The American Eskimo dog comes in a wider range of size options but has a few more care requirements you’ll need to keep up with. Meanwhile, the Pomeranian is great in a home with no other pets and is an outstanding choice for those who want a non-stop companion.
It’s a lot to sift through, which is why we came up with this guide to walk you through everything you need to know about both adorable breeds.
At a Glance
American Eskimo Overview
The American Eskimo dog comes in three different sizes: toy, miniature, and standard. The three different sizes of the breed account for the vast size difference within the breed.
But no matter what size American Eskimo dog you go with, you’re getting a great pup with tons of outstanding traits. We’ve highlighted a few of the basics about this wonderful breed for you here:
Personality / Character
If you have kids, the American Eskimo is an excellent dog choice. They’re extremely family friendly and usually get along with just about everyone, although you need to be a bit more careful when introducing them to other pets.
The American Eskimo is extremely smart and are outstanding watchdogs, but without proper training, they can bark quite a bit. Overall, the American Eskimo is an extremely loyal and active dog, although they do have a stubborn streak that can make it a bit more challenging to train them.
While the American Eskimo can be a stubborn breed, they’re also extremely intelligent. Because of this, if you stay consistent with training, you should be able to teach them about anything.
Consistency is critical with the American Eskimo, so aim for at least one training session that lasts about 15 minutes a day.
Health & Care
While the American Eskimo is generally a pretty healthy breed, they are prone to a few common health conditions. These conditions include patellar luxation, canine hip dysplasia, and progressive retinal atrophy.
Most of these issues are genetic, so finding a reputable breeder that offers health guarantees for their dogs goes a long way in ensuring your American Eskimo won’t develop these conditions.
The lifespan of an American Eskimo dog varies a bit depending on the size you go with. Most toy and miniature American Eskimos will live about 14 or 15 years, while the standard-sized American Eskimo will generally live about 13 years.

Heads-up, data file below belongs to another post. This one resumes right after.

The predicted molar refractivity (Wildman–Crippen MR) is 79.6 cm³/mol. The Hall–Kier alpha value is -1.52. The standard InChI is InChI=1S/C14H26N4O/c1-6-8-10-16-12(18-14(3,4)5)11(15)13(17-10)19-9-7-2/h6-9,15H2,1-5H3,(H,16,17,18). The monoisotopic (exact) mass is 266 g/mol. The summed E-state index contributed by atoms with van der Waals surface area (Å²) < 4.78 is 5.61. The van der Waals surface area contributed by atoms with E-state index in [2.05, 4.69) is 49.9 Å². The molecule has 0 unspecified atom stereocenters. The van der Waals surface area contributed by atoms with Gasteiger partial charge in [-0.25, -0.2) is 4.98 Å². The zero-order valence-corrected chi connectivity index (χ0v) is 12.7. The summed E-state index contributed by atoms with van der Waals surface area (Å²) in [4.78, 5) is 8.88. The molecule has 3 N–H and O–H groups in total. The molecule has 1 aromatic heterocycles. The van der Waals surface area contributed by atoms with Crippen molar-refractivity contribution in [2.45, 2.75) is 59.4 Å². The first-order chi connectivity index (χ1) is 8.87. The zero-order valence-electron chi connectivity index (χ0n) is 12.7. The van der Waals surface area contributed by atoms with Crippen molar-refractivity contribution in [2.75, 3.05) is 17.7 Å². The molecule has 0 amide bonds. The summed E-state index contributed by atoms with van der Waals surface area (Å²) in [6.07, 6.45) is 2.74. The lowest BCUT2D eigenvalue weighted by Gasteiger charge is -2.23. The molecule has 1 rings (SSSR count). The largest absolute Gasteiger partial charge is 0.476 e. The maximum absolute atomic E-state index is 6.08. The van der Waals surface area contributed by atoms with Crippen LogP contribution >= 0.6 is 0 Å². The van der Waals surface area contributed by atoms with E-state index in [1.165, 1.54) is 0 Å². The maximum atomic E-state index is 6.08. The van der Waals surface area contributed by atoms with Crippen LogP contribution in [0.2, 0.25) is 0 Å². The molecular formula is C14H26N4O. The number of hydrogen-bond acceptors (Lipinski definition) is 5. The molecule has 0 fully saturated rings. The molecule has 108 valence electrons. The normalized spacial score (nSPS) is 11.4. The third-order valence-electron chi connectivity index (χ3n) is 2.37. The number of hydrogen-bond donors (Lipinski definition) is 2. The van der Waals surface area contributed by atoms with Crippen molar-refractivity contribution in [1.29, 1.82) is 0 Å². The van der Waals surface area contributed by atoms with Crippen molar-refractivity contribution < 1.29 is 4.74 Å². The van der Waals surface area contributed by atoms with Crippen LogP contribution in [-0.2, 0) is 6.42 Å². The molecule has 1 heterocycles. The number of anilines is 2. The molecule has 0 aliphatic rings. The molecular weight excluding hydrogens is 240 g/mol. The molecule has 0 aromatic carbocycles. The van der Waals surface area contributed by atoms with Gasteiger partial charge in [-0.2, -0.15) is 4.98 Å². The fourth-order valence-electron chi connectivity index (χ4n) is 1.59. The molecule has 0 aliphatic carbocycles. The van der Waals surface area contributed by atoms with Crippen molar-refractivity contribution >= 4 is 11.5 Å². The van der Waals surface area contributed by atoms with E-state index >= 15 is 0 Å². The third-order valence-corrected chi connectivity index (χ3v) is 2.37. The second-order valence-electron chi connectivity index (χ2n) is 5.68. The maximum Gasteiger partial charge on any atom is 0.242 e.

The American Eskimo dog is an excellent choice for those with kids. Still, if you do have smaller kids in the home, we recommend going with a miniature or standard size since your child is less likely to accidentally hurt them since they’re a bit larger.
If you have other dogs in the home, an American Eskimo might be the right choice, but we recommend a meet and greet before bringing them home.
A small dog with a big personality, the Pomeranian is a great dog for many families. They have a rich history and are a joy to own, which is why we wanted to give you a brief overview of the breed here.
Personality / Character
While the Pomeranian is a tiny dog, they don’t realize how small they are. Because of this, you need to be careful with them around larger dogs, but other than that they shouldn’t have problems adapting to other dogs.
The same is true for smaller children, although the children are more likely to hurt the Pomeranian than the other way around. Pomeranians are extremely loving and loyal, and paired with their high intelligence level and fun-loving nature, they’re a joy to have around.
While the Pomeranian is a more active dog, because of their smaller size, they don’t have very high exercise requirements. If you can give them 30 minutes of exercise each day, that should be more than enough to keep them happy and content.
As they get older, Pomeranians turn into lap dogs, so if that’s what you’re looking for, they’re a great choice!
Pomeranians are extremely smart, but the only thing that matches their intelligence level is their stubbornness. Because of this, you should probably dedicate one to two training sessions a day to them, and each session should last between 10 and 15 minutes. Consistency is key, and if you stick with it, you can train your Pomeranian to do just about anything.
Health & Care
If you track down a reputable breeder and get a clean bill of health from both parents, there’s a good chance you can avoid most common health problems that come with many Pomeranians. Common health issues that affect many Pomeranians include patella luxation, collapsed tracheas, and hypoglycemia.
The Pomeranian has a longer lifespan than most other dogs, and it’s very common for them to live up to 16 years if they maintain a healthy lifestyle. In fact, the oldest documented Pomeranian lived for over 20 years!
As long as you don’t have smaller children or larger dogs, the Pomeranian is a great choice. They’re outstanding little family dogs with relatively few health problems that live quite a long time. Whether you live in the city or the country, the Pomeranian is a great dog option for you.
Caring for an American Eskimo or a Pomeranian
Whether you decide to get an American Eskimo dog or a Pomeranian, they’re easier to care for than most other dog breeds. They’re both outstanding choices for first-time dog owners, although it’s worth noting that Pomeranians hate being alone.
Between the two dogs, the American Eskimo does better in packs, while the Pomeranian does better by itself. Finally, the American Eskimo has very high grooming needs, and the Pomeranian has moderate grooming needs.
Which Breed Is Right for You?
If you’re looking for a dog to keep by your side all the time, the Pomeranian is the way to go. But if you already have multiple dogs in your home or if you have smaller children, the American Eskimo dog is a great choice.
Both dogs are outstanding options whether you live in tight quarters or in wide open spaces, so that’s one less thing you need to worry about when picking a breed!
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